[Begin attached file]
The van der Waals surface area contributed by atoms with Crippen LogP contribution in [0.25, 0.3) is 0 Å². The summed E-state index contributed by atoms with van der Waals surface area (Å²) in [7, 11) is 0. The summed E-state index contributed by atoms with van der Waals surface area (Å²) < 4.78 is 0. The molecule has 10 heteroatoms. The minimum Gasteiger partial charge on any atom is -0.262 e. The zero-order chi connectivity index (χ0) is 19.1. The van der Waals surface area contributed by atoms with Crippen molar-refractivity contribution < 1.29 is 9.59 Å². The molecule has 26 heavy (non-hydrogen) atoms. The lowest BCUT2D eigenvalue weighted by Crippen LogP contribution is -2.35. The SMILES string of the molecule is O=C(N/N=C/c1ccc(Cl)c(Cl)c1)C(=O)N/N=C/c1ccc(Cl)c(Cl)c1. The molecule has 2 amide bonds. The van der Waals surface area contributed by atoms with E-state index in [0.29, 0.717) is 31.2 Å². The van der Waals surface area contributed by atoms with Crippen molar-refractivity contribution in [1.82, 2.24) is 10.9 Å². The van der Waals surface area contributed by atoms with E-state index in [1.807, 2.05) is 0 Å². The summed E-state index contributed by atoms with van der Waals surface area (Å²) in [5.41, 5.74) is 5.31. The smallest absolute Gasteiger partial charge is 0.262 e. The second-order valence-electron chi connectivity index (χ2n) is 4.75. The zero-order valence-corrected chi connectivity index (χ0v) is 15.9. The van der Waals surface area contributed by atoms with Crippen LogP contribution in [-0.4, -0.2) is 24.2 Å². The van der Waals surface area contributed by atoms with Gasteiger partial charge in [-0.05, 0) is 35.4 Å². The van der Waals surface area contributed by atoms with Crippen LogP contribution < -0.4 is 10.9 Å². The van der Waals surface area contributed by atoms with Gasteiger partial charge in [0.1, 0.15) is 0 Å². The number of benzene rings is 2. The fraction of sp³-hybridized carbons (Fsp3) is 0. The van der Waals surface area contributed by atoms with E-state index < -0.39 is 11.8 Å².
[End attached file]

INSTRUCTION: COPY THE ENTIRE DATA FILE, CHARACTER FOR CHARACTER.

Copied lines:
The van der Waals surface area contributed by atoms with Crippen LogP contribution in [0.25, 0.3) is 0 Å². The summed E-state index contributed by atoms with van der Waals surface area (Å²) in [7, 11) is 0. The summed E-state index contributed by atoms with van der Waals surface area (Å²) < 4.78 is 0. The molecule has 10 heteroatoms. The minimum Gasteiger partial charge on any atom is -0.262 e. The zero-order chi connectivity index (χ0) is 19.1. The van der Waals surface area contributed by atoms with Crippen molar-refractivity contribution < 1.29 is 9.59 Å². The molecule has 26 heavy (non-hydrogen) atoms. The lowest BCUT2D eigenvalue weighted by Crippen LogP contribution is -2.35. The SMILES string of the molecule is O=C(N/N=C/c1ccc(Cl)c(Cl)c1)C(=O)N/N=C/c1ccc(Cl)c(Cl)c1. The molecule has 2 amide bonds. The van der Waals surface area contributed by atoms with E-state index in [0.29, 0.717) is 31.2 Å². The van der Waals surface area contributed by atoms with Crippen molar-refractivity contribution in [1.82, 2.24) is 10.9 Å². The van der Waals surface area contributed by atoms with E-state index in [1.807, 2.05) is 0 Å². The summed E-state index contributed by atoms with van der Waals surface area (Å²) in [5.41, 5.74) is 5.31. The smallest absolute Gasteiger partial charge is 0.262 e. The second-order valence-electron chi connectivity index (χ2n) is 4.75. The zero-order valence-corrected chi connectivity index (χ0v) is 15.9. The van der Waals surface area contributed by atoms with Crippen LogP contribution in [-0.4, -0.2) is 24.2 Å². The van der Waals surface area contributed by atoms with Gasteiger partial charge in [-0.05, 0) is 35.4 Å². The van der Waals surface area contributed by atoms with Crippen LogP contribution < -0.4 is 10.9 Å². The van der Waals surface area contributed by atoms with Gasteiger partial charge in [0.1, 0.15) is 0 Å². The number of benzene rings is 2. The fraction of sp³-hybridized carbons (Fsp3) is 0. The van der Waals surface area contributed by atoms with E-state index < -0.39 is 11.8 Å².